I had to scramble over the pile of rocks in front of the cave opening and immediately saw several painted drawings above the entrance and, peering into the cave, I saw the images that are posted on the internet. Picking my way carefully over the haphazardly  jumbled rocks, I left the surface above and into the much cooler cave. The artwork was colored and in good shape. From the opening to the back wall is maybe 25-30 feet. As I more closely examined the figures, I had to wonder how they had stood exactly where I was then standing and were applying their masterpieces upon these ancient rock faces. If only we could determine if they were telling a story and what meanings they had. 

After doing my photo shoots, I could see the cave probably went deeper in to the earth. I was not about to go exploring though. That is for experienced spelunkers. 

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Once out of the cave and back on higher ground, I saw ominous  black clouds, rumblings of thunder to the south and . It scared me to think I might be stranded on these unpaved backcountry roads, so I made haste and scrambled to get out of the area in case it startled to rain. The chances of that happening seemed very possible. Once over the detour, I sped along and only slowed down when the road way became precarious.  At times I was able to go in excess of 45 MPH. As luck would have it, my guardian angels kept me breezing along with the wind beneath my wings and with no dark clouds following behind me. Matter of fact it remained sunny ahead of me for the much quicker return to the paved highway. I saw the storm was moving in a more northeasterly direction. Once back on AZ 389, I headed East and that started taking me toward the darkening sky. 

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I drove through and past my motel and headed the 7 more miles to Kanab to get lunch and talk with Gerre about my attempts to find Shaman's Gallery and the Paiute Cave. Gerre was at the tourist office, and was excited to hear about my adventures. I reviewed my maps with him and updated him on the Shaman's location. Gerre then told me about some other Indian paintings not far from Kanab but nearer to Colorado City, AZ, on the border. He directed me to Coral Pink Sand Dunes State Park and the landmarks to help me find these places. As I left him and headed to find lunch it started to rain, and continued with some drizzle as I made my way to the sand dunes. It cleared up along the way as I then searched for the hidden location Gerre told me about. An old topless windmill sat just over the AZ state line, a fence, as he described and a range of mountains about a half mile in.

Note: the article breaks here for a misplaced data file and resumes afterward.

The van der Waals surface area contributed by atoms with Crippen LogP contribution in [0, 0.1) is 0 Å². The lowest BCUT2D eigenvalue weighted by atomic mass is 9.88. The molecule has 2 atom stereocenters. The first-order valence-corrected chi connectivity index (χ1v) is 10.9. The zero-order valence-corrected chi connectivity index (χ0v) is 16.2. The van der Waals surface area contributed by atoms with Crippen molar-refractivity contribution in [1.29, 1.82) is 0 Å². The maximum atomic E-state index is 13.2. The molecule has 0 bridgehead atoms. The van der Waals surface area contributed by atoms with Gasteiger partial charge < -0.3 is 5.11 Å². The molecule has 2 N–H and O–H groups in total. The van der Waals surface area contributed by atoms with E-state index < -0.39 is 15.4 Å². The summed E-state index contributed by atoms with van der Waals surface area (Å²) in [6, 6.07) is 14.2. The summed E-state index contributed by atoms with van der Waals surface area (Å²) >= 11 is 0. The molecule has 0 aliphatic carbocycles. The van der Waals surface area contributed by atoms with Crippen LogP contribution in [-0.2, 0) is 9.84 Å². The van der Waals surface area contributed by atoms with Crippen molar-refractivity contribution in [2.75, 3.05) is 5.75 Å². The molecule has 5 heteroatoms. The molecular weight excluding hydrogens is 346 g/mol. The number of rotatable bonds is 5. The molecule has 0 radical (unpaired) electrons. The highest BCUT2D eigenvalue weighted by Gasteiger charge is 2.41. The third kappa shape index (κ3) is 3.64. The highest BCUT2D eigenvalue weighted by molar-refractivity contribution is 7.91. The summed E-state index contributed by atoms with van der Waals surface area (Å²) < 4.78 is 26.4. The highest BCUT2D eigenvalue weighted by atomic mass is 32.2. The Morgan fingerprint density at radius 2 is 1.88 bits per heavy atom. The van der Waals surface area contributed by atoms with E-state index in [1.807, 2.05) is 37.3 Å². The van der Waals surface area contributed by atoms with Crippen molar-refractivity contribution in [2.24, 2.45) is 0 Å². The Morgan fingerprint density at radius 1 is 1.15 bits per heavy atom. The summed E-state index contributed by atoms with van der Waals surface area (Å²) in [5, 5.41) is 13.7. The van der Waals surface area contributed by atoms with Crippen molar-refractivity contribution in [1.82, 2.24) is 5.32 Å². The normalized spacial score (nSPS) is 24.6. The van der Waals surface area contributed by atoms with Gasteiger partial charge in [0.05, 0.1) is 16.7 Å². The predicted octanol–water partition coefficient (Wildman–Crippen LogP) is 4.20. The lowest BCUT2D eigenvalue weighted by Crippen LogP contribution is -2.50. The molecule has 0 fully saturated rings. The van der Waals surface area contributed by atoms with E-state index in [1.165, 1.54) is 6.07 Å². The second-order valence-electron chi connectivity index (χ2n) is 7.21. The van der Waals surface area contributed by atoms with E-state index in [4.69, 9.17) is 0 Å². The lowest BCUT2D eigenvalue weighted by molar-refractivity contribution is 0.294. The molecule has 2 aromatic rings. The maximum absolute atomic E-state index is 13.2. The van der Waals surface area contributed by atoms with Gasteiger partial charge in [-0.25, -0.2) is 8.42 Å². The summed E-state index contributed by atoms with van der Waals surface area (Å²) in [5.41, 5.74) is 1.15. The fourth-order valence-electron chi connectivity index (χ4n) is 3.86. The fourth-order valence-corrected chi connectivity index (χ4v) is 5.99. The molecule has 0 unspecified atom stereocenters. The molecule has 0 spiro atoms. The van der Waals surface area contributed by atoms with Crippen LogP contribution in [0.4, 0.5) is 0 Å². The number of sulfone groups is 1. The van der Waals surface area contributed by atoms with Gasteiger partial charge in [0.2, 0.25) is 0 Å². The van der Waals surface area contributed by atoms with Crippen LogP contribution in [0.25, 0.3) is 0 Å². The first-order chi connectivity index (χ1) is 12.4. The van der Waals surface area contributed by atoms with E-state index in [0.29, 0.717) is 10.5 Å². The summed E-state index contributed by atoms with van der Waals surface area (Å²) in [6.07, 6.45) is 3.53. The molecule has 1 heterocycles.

Unfortunately, the search came up empty, though I scouted around and over several ridges in that wilderness. Overhead, thunder had begun to rumble and the dark clouds hung heavily above until they gently released a refreshing drizzle. Now, though getting  wet, I decided to give up the hunt and head to my car. But I could not see my car, from where I had wandered. Instincts told me it had to be in a certain direction, but I had gone much further back in the area than I imagined. Continuing to walk more northward along the slopes I finally saw my car. Walking across the sage brush covered landscape I climbed over the fence and followed a two track trail back to the road and my car. Walking in all the sand there is tiring, but the rain was no hinderance since it was so mild and the sun was starting to shine behind me. A rainbow ahead of me was beautiful to see and a perfect ending to another day's exploring.